IBM layoffs affect services groups, impact on Canadian business unknown

IBM is cutting an unspecified number of jobs in the first significant staff reduction under new chief executive officer Arvind Krishna, but the impact on the Canadian workforce is unknown.

The Wall Street Journal said the cuts are likely in the thousands. IBM had 352,600 employees as of year-end 2019. An IBM Canada spokesperson told IT World Canada that the company reviews its workforce every year and that it does not break out the global locations for competitive reasons.

“IBM’s work in a highly competitive marketplace requires flexibility to constantly remix to high-value skills, and our workforce decisions are made in the long-term interests of our business,” according to an IBM statement.

A May 21 thread on the Facebook group Watching IBM pointed to multiple layoffs across several services divisions. Bloomberg said the cuts are in several units, including its Global Technology Services (GTS) division, which does IT outsourcing, as well as Watson’s artificial intelligence unit.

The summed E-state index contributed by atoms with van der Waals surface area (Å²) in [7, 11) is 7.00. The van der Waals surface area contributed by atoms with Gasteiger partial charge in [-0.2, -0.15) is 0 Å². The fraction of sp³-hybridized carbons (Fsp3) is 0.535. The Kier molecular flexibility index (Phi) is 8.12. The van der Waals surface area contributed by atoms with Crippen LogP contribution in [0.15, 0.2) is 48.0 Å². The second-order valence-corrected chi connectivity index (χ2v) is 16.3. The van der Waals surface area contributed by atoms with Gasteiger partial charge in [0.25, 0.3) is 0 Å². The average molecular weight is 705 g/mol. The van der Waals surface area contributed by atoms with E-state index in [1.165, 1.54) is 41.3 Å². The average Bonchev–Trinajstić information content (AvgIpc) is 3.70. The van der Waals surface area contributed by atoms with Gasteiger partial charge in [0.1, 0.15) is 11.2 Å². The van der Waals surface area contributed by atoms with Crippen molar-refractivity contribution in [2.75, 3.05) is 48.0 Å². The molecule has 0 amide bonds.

IBM in January, hinted it was planning changes at GTS to bolster its competitiveness. Those moves should deliver gross savings of almost $2 billion a year, chief financial officer James Kavanaugh told analysts at the time.

The Global Business Services segment, encompassing application development and cloud migration, was flat, while revenue declined by four per cent in Global Technology Services, according to IBM’s fourth-quarter earnings.

Roughly 60 per cent of IBM’s revenue comes from low-growth services. That needs to change, Dave Vellante, co-CEO and analyst at SiliconANGLE Media, wrote in a recent column.

“Services gives IBM world-class coverage and deep industry knowledge,” he wrote. “But services margins are low, and it has diseconomies of scale and compresses IBM’s revenue multiple and subsequent valuation. To secure IBM’s future, the company must dramatically grow other parts of its business.”

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Alex Coop
Alex Coop
Former Editorial Director for IT World Canada and its sister publications.

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